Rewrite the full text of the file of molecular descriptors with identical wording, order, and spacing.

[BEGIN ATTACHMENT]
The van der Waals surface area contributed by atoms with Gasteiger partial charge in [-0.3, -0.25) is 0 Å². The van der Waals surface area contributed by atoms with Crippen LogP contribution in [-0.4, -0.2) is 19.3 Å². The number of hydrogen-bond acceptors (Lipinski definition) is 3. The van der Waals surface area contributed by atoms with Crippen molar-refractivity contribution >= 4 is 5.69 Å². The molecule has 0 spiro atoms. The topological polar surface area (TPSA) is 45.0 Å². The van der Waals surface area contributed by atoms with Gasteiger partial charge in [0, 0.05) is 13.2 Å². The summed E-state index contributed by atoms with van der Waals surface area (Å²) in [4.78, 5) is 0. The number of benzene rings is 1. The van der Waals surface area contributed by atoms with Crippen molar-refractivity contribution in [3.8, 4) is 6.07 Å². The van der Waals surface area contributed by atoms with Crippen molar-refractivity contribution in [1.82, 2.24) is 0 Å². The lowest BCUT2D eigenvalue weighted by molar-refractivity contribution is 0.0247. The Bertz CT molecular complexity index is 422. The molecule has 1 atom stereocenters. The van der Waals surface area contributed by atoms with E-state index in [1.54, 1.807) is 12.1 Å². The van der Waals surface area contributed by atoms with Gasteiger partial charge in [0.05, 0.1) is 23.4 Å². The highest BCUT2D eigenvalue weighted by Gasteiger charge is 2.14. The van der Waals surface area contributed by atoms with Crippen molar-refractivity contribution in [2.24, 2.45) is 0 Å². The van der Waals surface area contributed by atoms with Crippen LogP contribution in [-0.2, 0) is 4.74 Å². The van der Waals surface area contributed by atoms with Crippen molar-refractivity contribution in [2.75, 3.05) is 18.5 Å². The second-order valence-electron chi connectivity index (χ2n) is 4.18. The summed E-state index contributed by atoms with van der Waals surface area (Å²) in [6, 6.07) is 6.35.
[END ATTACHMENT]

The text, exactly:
The van der Waals surface area contributed by atoms with Gasteiger partial charge in [-0.3, -0.25) is 0 Å². The van der Waals surface area contributed by atoms with Crippen LogP contribution in [-0.4, -0.2) is 19.3 Å². The number of hydrogen-bond acceptors (Lipinski definition) is 3. The van der Waals surface area contributed by atoms with Crippen molar-refractivity contribution >= 4 is 5.69 Å². The molecule has 0 spiro atoms. The topological polar surface area (TPSA) is 45.0 Å². The van der Waals surface area contributed by atoms with Gasteiger partial charge in [0, 0.05) is 13.2 Å². The summed E-state index contributed by atoms with van der Waals surface area (Å²) in [4.78, 5) is 0. The number of benzene rings is 1. The van der Waals surface area contributed by atoms with Crippen molar-refractivity contribution in [3.8, 4) is 6.07 Å². The van der Waals surface area contributed by atoms with Crippen molar-refractivity contribution in [1.82, 2.24) is 0 Å². The lowest BCUT2D eigenvalue weighted by molar-refractivity contribution is 0.0247. The Bertz CT molecular complexity index is 422. The molecule has 1 atom stereocenters. The van der Waals surface area contributed by atoms with E-state index in [1.54, 1.807) is 12.1 Å². The van der Waals surface area contributed by atoms with Gasteiger partial charge in [0.05, 0.1) is 23.4 Å². The highest BCUT2D eigenvalue weighted by Gasteiger charge is 2.14. The van der Waals surface area contributed by atoms with Crippen molar-refractivity contribution in [2.24, 2.45) is 0 Å². The van der Waals surface area contributed by atoms with Crippen LogP contribution in [-0.2, 0) is 4.74 Å². The van der Waals surface area contributed by atoms with Crippen molar-refractivity contribution in [2.75, 3.05) is 18.5 Å². The second-order valence-electron chi connectivity index (χ2n) is 4.18. The summed E-state index contributed by atoms with van der Waals surface area (Å²) in [6, 6.07) is 6.35.